In the course of a study that I am engaged in, I recently spent some days in western Uttar Pradesh, a region with a high proportion of Muslims. For the purpose of the study, I selected four districtsó Aligarh , Bulandshahar, Meerut and Moradabad . I discovered, to my surprise, that despite the fact that Muslims number between 30-40% of the population of these districts, there are hardly any Muslim NGOs in this region. Only very such NGOs exist, which means that important issues, such as education, health, social inclusion and overall development are not being addressed in the way they should by Muslim organisations active in the area, which tend, instead, to focus more on religious and identity-related concerns.
That Muslims are, on the whole, economically and educationally marginalised is a widely accepted fact. The National Policy on Education, formulated in 1984, recognised Muslims as one of the most educationally 'backward' communities in the country and suggested a number of strategies and programmes for Muslim educational advancement. On their part, the community leadership has been arguing for provision of reservation for Muslims as a means of increasing their representation in educational institutions.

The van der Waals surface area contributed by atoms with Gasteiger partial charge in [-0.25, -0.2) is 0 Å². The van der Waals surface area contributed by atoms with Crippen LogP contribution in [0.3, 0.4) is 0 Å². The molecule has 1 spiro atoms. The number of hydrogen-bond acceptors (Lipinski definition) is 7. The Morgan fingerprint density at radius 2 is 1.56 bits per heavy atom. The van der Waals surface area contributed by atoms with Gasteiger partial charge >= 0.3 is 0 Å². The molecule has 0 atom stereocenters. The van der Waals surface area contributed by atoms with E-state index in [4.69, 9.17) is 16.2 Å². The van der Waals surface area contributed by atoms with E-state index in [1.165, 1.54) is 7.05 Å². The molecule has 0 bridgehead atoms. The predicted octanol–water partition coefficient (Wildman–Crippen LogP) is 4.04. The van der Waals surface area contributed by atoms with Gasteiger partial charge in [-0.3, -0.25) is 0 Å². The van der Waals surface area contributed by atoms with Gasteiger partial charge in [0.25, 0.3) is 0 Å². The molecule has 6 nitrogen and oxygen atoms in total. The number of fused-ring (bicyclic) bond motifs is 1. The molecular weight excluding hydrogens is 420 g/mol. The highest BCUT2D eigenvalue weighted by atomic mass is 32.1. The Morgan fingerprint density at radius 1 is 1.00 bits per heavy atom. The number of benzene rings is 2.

There are two commonly prevalent explanations regarding the educational 'backwardness' of Muslims in India . One explanation is that Muslims are educationally 'backward' because they have been slow to take advantage of the educational development witnessed in the country in recent decades due to their particular attitudes or cultural ethos. Zafar Masood works for a Muslim NGO in Moradabad , the Zafar Manav Seva Sansthan. He believes that the problem arises from the close link between the religious and secular spheres of life in Islam and the emphasis placed upon religious education among Muslims. According to this view, some Muslims have failed to respond to secular education or take advantage of educational developments on account of their supposed resistance to 'secular' education. This is attributed to their alleged preference for madrasas over 'modern', 'secular' schools. Sections of the ulama, for their part, have played a crucial role in promoting the view that the 'real' education is religious, not 'modern'. One maulvi I met in Meerut recently boasted that if a person can read and understand the Quran, he does not need any further education.